For nearly two years the San Francisco Municipal Transportation Agency has been meeting with Dogpatch community members to develop a parking management plan for the neighborhood amidst increasing parking demand. Much of Dogpatch’s curbside is unregulated, resulting in a scarcity of spots within the context of a growing residential population and heavier commuter traffic. SFMTA’s plan is intended to increase parking availability.
“We’ve been meeting fairly regularly with engaged neighbors, such as with the Dogpatch Neighborhood Association,” said Hank Willson, principal analyst, SFMTA. “We’ve presented a proposal based on feedback from the last two years and to give a sense of what the next steps will be. The proposal is close to getting done, but we’re making a few tweaks based on what came out of the open houses. Some modifications were desired for clarity.” Officials expect to implement the final plan next year.
SFMTA held two open houses in September to solicit input from community members. Following several previous meetings, SFMTA representatives presented a draft of the parking management plan at an October DNA meeting. In response, several neighbors who’ve been tracking the plan’s emergence over the past two years distributed an illustration of an alternate proposal they’d developed. Other attendees posed questions to officials about plan details, and expressed opinions about regulations for certain blocks.
“In Southern Dogpatch we are 24/7 unregulated; no restrictions on curbside,” said Bruce Huie, DNA president. “We have a very strong opinion that we need to have restrictions on curbside. Others have various opinions about curbside restrictions, and we want to make sure that as we roll things out we respect the North, we respect the South and we also respect what’s in the middle, which is Central.”
Based on two studies conducted last year covering neighborhood areas divided into North, Central and South sections, SFMTA officials found that blocks with parking regulations had a significant mix of vehicles registered both locally and non-locally throughout the day. On blocks lacking regulations, the number of vehicles with local registrations was substantially lower.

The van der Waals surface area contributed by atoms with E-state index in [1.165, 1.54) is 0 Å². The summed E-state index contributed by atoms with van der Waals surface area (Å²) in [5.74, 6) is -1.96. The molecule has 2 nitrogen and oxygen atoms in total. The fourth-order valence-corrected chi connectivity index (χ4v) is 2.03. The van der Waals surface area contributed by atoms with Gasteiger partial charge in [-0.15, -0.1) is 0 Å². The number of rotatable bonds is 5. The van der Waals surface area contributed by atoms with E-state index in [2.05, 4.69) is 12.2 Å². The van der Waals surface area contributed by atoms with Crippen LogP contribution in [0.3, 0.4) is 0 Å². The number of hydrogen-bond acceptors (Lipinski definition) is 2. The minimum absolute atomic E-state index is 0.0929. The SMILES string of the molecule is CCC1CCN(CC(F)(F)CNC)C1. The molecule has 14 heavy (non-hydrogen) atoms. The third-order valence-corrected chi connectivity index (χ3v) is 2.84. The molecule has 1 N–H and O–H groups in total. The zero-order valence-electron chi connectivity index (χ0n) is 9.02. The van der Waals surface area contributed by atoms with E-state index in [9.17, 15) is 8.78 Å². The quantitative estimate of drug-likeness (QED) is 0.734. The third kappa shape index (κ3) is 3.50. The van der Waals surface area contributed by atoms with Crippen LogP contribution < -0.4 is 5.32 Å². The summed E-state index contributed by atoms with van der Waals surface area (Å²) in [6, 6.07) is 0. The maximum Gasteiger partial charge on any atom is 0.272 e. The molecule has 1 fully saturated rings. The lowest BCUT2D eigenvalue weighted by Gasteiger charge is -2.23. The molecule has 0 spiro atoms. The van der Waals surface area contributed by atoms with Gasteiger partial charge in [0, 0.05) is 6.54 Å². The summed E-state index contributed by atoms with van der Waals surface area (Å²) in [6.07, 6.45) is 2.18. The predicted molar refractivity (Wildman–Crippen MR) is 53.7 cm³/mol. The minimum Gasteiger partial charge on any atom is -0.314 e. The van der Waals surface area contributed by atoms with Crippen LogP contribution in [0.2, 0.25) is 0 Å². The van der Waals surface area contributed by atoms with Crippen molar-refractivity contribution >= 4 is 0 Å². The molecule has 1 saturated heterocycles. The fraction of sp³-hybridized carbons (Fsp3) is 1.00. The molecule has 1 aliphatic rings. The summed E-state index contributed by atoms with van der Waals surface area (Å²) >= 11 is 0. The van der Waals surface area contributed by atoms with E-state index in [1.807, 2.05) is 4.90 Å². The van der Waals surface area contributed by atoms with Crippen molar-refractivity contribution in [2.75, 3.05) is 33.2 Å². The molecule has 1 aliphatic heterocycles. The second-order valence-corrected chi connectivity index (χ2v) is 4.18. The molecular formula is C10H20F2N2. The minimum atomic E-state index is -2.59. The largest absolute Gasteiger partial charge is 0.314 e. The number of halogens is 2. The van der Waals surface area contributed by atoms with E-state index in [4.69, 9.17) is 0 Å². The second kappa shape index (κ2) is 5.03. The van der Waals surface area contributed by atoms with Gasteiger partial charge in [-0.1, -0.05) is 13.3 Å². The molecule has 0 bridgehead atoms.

SFMTA’s draft proposal spans from Mariposa Street south to Cesar Chavez Street and Iowa Street east to Illinois Street. A mixture of paid, permit, and various forms of time-limited parking regulations would cover most of the area, leaving a minuscule amount of unregulated parking. Parking regulations on most blocks within that area would consist of a combination of permit parking with one or two-hour time limits for those lacking permits, four-hour time limited parking, four-hour time limited paid parking, and paid parking with no time restrictions geared towards commuters. While the rules would vary on different blocks, much of Southern Dogpatch would be subject to four-hour time limited parking, while North and Central Dogpatch would be covered with ample amounts of time-limited permit parking, along with many blocks utilizing the other array of proposed rules.
While there’s some overlap between SFMTA’s plan and the neighbors’ alternative, the community plan calls for greater use of paid and permit parking. For example, under SFMTA’s plan Cesar Chavez Street would be subject to time limited parking, whereas the neighbors’ plan reflects paid parking. In Central Dogpatch, SFMTA’s concept is a mixture of time limited, four-hour time limited paid and permit parking for 22nd Street. Conversely, the community’s plan would implement a predominance of paid and permit parking measures for that street. On the neighborhood’s north end, Esprit Park would be bounded by four-hour time limited and permit parking with two-hour time limits for those without permits under SFMTA’s proposal. Neighbors want permit parking surrounding the park.
Other requests by community members include that 610 Illinois Street residents be granted Residential Permit Parking, and that SFMTA not retract any existing blocks with RPP. SFMTA is exploring RPP program modifications, including limiting the number of permits issued to one per driver, two per household. The agency also proposes to define the RPP eligibility area to roughly include large sections of Northeast and West Central Dogpatch, as well as a smaller section in the Southwest. Dogpatch neighbors don’t want any additional individual parking meters on poles, but rather pay by phone and parking station kiosks.
“We’ve been at this for about 24 months, so at some point we’ve gotta make a decision on something,” Huie stated. “We may have a difference of opinion about that decision, but for some of us we are urging the City to do something.”
“There may be a few blocks where there’s not 100 percent agreement, but that’s natural,” Willson added. “Nothing involving parking will have 100 percent agreement in San Francisco. There’s no doubt that the City is growing, with more and more people wanting to live, work and visit. We’ll be taking a holistic approach by implementing bike and pedestrian improvements, transit improvements and discussing transportation needs with the community.”
At the October DNA meeting, Andy Thornley, SFMTA senior analyst, announced that the agency will no longer pursue the paid plus permit pilot program, also referred to as the permit overlay. The pilot program would’ve implemented hybrid parking spots that combine Residential Parking Permits with paid parking. Many residents had expressed opposition to the experimental measure.
“We think it’s an interesting option that’s been done in other cities but we won’t push it in the Dogpatch,” said Thornley.